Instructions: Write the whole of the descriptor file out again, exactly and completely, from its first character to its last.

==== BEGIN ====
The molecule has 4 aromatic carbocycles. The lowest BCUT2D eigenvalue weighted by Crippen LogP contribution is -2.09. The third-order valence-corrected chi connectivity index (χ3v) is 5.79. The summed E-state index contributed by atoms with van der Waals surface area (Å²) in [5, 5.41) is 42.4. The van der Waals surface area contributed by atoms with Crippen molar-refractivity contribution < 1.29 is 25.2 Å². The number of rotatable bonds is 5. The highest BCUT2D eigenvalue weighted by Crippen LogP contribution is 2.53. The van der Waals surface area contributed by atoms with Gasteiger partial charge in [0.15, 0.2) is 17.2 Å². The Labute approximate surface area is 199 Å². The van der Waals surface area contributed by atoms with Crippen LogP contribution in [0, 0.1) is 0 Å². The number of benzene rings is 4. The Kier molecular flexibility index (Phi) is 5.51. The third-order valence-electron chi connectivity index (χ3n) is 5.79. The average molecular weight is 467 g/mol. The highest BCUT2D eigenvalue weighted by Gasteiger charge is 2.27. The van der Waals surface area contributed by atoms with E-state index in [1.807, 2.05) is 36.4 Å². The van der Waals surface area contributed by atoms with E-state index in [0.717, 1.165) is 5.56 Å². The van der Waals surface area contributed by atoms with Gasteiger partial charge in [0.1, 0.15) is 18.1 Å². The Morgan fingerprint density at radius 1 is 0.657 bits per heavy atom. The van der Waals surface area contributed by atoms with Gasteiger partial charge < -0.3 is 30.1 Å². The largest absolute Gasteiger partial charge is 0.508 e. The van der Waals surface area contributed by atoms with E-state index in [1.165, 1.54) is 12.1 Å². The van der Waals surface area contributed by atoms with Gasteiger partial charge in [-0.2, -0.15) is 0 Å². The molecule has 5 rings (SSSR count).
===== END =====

The molecule has 4 aromatic carbocycles. The lowest BCUT2D eigenvalue weighted by Crippen LogP contribution is -2.09. The third-order valence-corrected chi connectivity index (χ3v) is 5.79. The summed E-state index contributed by atoms with van der Waals surface area (Å²) in [5, 5.41) is 42.4. The van der Waals surface area contributed by atoms with Crippen molar-refractivity contribution < 1.29 is 25.2 Å². The number of rotatable bonds is 5. The highest BCUT2D eigenvalue weighted by Crippen LogP contribution is 2.53. The van der Waals surface area contributed by atoms with Gasteiger partial charge in [0.15, 0.2) is 17.2 Å². The Labute approximate surface area is 199 Å². The van der Waals surface area contributed by atoms with Crippen LogP contribution in [0, 0.1) is 0 Å². The number of benzene rings is 4. The Kier molecular flexibility index (Phi) is 5.51. The third-order valence-electron chi connectivity index (χ3n) is 5.79. The average molecular weight is 467 g/mol. The highest BCUT2D eigenvalue weighted by Gasteiger charge is 2.27. The van der Waals surface area contributed by atoms with E-state index in [1.807, 2.05) is 36.4 Å². The van der Waals surface area contributed by atoms with E-state index in [0.717, 1.165) is 5.56 Å². The van der Waals surface area contributed by atoms with Gasteiger partial charge in [0.1, 0.15) is 18.1 Å². The Morgan fingerprint density at radius 1 is 0.657 bits per heavy atom. The van der Waals surface area contributed by atoms with Gasteiger partial charge < -0.3 is 30.1 Å². The largest absolute Gasteiger partial charge is 0.508 e. The van der Waals surface area contributed by atoms with E-state index in [1.165, 1.54) is 12.1 Å². The van der Waals surface area contributed by atoms with Gasteiger partial charge in [-0.2, -0.15) is 0 Å². The molecule has 5 rings (SSSR count).